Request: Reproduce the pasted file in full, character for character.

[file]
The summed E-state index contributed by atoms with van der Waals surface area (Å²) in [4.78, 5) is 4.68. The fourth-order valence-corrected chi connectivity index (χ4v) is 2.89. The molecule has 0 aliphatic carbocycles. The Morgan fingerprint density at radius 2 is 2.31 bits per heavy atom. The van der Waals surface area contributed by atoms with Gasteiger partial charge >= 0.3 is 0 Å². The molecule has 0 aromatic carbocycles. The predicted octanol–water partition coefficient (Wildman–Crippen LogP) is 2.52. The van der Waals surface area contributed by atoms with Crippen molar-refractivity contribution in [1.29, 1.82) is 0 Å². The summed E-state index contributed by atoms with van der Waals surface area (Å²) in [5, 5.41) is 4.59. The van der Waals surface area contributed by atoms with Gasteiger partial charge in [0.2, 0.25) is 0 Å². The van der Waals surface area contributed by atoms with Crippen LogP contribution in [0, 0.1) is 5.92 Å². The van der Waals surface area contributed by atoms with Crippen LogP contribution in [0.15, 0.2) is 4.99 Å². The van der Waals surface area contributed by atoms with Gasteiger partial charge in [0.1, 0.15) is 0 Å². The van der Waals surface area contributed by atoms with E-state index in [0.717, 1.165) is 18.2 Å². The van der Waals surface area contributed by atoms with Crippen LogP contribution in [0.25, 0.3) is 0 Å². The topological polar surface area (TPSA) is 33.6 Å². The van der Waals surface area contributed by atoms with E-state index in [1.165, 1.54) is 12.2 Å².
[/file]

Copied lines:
The summed E-state index contributed by atoms with van der Waals surface area (Å²) in [4.78, 5) is 4.68. The fourth-order valence-corrected chi connectivity index (χ4v) is 2.89. The molecule has 0 aliphatic carbocycles. The Morgan fingerprint density at radius 2 is 2.31 bits per heavy atom. The van der Waals surface area contributed by atoms with Gasteiger partial charge >= 0.3 is 0 Å². The molecule has 0 aromatic carbocycles. The predicted octanol–water partition coefficient (Wildman–Crippen LogP) is 2.52. The van der Waals surface area contributed by atoms with Crippen molar-refractivity contribution in [1.29, 1.82) is 0 Å². The summed E-state index contributed by atoms with van der Waals surface area (Å²) in [5, 5.41) is 4.59. The van der Waals surface area contributed by atoms with Gasteiger partial charge in [0.2, 0.25) is 0 Å². The van der Waals surface area contributed by atoms with Crippen LogP contribution in [0, 0.1) is 5.92 Å². The van der Waals surface area contributed by atoms with Crippen LogP contribution in [0.15, 0.2) is 4.99 Å². The van der Waals surface area contributed by atoms with Gasteiger partial charge in [0.1, 0.15) is 0 Å². The van der Waals surface area contributed by atoms with E-state index in [0.717, 1.165) is 18.2 Å². The van der Waals surface area contributed by atoms with Crippen LogP contribution in [0.25, 0.3) is 0 Å². The topological polar surface area (TPSA) is 33.6 Å². The van der Waals surface area contributed by atoms with E-state index in [1.165, 1.54) is 12.2 Å².